Joint Audit 2019 – Enhancing Tax Co-operation and Improving Tax Certainty

Forum on Tax Administration

image of Joint Audit 2019 – Enhancing Tax Co-operation and Improving Tax Certainty

Improved dispute prevention and dispute resolution are key concerns for both business and tax administrations by creating incentives for low-risk behaviour among taxpayers and helping tax administrations to better match resources to tax risks.

Joint Audits are an essential element in the Tax Certainty Agenda and allow tax administrations to operate efficiently and effectively in an increasingly global environment, co-operating ever more closely and frequently with each other to ensure compliance, tackle base erosion and profit shifting, and minimise the probability of costly and time-consuming disputes.

The report sets out the most advanced form of audit-related tax co-operation, provides best practices and identifies possible areas of improvement and future work, not limited to the OECD Forum on Tax Administration.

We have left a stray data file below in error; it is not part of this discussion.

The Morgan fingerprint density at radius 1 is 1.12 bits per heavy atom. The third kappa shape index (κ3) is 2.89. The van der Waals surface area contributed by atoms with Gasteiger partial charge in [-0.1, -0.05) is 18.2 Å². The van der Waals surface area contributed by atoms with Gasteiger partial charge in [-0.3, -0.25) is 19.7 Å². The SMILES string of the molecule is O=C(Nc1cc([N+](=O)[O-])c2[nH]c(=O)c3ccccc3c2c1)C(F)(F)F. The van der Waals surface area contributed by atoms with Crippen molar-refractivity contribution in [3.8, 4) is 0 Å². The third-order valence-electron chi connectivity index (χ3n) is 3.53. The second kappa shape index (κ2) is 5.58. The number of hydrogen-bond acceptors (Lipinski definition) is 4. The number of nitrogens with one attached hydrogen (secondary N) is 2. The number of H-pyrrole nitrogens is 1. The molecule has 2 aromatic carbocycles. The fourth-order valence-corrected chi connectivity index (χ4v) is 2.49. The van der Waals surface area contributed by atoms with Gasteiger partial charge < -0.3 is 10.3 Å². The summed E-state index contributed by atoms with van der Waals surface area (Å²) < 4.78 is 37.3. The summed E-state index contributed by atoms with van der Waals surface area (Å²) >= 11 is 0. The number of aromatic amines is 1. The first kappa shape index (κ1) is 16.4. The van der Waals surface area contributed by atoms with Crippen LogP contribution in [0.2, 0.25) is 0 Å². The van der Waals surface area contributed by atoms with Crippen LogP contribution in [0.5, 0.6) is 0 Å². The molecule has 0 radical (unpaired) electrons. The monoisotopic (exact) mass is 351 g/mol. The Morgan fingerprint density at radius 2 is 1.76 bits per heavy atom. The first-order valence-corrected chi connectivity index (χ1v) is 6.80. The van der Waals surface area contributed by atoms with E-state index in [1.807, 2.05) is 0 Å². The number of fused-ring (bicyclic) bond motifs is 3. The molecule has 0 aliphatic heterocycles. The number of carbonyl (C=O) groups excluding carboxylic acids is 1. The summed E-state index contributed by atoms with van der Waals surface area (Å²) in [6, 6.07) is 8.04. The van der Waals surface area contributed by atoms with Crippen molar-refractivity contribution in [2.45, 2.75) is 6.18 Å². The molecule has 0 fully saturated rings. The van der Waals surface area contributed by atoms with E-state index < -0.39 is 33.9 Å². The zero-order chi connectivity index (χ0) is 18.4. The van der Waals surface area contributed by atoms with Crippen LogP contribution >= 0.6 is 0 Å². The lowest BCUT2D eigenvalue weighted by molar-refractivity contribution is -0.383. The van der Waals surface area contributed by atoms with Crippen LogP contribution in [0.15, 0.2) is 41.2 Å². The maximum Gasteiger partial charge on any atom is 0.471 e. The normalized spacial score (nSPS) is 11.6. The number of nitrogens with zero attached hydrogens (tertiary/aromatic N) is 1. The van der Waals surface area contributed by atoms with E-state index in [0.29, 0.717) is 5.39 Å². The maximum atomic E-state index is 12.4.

The role of the taxpayer

The joint engagement of the participating tax administrations with the taxpayer is a key element of a Joint Audit compared to the conduct of a purely domestic audit. The experience from tax administrations shows that a close and early involvement of the taxpayer provides for the best outcome of a Joint Audit. The precise involvement of the taxpayer will of course depend on the circumstances and there will be differences between a Joint Audit in a co-operative and in a non-co-operative context, but even in the latter case open engagement by tax administrations can sometimes result in a change of taxpayers’ behaviour.


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